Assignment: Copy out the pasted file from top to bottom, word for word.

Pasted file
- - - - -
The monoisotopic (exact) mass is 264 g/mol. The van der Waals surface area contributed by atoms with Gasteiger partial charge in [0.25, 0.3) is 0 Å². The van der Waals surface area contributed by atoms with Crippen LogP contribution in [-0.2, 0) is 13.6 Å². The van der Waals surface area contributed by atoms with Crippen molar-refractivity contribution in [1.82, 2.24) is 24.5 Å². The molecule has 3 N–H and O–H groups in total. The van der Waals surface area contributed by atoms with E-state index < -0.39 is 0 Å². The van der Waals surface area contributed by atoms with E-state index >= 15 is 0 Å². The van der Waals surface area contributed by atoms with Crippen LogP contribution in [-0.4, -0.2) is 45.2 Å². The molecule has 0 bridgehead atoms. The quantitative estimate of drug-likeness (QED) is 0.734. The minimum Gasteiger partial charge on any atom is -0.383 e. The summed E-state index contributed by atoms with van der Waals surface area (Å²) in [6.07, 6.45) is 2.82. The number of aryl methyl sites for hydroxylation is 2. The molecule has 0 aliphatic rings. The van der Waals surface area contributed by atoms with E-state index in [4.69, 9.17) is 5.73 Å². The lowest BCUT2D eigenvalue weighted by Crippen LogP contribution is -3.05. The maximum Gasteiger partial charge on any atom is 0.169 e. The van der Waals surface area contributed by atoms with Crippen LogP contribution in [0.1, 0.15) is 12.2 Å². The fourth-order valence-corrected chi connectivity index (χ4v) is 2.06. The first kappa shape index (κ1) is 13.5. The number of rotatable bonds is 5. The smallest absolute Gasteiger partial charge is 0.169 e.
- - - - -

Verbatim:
The monoisotopic (exact) mass is 264 g/mol. The van der Waals surface area contributed by atoms with Gasteiger partial charge in [0.25, 0.3) is 0 Å². The van der Waals surface area contributed by atoms with Crippen LogP contribution in [-0.2, 0) is 13.6 Å². The van der Waals surface area contributed by atoms with Crippen molar-refractivity contribution in [1.82, 2.24) is 24.5 Å². The molecule has 3 N–H and O–H groups in total. The van der Waals surface area contributed by atoms with E-state index < -0.39 is 0 Å². The van der Waals surface area contributed by atoms with E-state index >= 15 is 0 Å². The van der Waals surface area contributed by atoms with Crippen LogP contribution in [-0.4, -0.2) is 45.2 Å². The molecule has 0 bridgehead atoms. The quantitative estimate of drug-likeness (QED) is 0.734. The minimum Gasteiger partial charge on any atom is -0.383 e. The summed E-state index contributed by atoms with van der Waals surface area (Å²) in [6.07, 6.45) is 2.82. The number of aryl methyl sites for hydroxylation is 2. The molecule has 0 aliphatic rings. The van der Waals surface area contributed by atoms with E-state index in [4.69, 9.17) is 5.73 Å². The lowest BCUT2D eigenvalue weighted by Crippen LogP contribution is -3.05. The maximum Gasteiger partial charge on any atom is 0.169 e. The van der Waals surface area contributed by atoms with Crippen LogP contribution in [0.1, 0.15) is 12.2 Å². The fourth-order valence-corrected chi connectivity index (χ4v) is 2.06. The first kappa shape index (κ1) is 13.5. The number of rotatable bonds is 5. The smallest absolute Gasteiger partial charge is 0.169 e.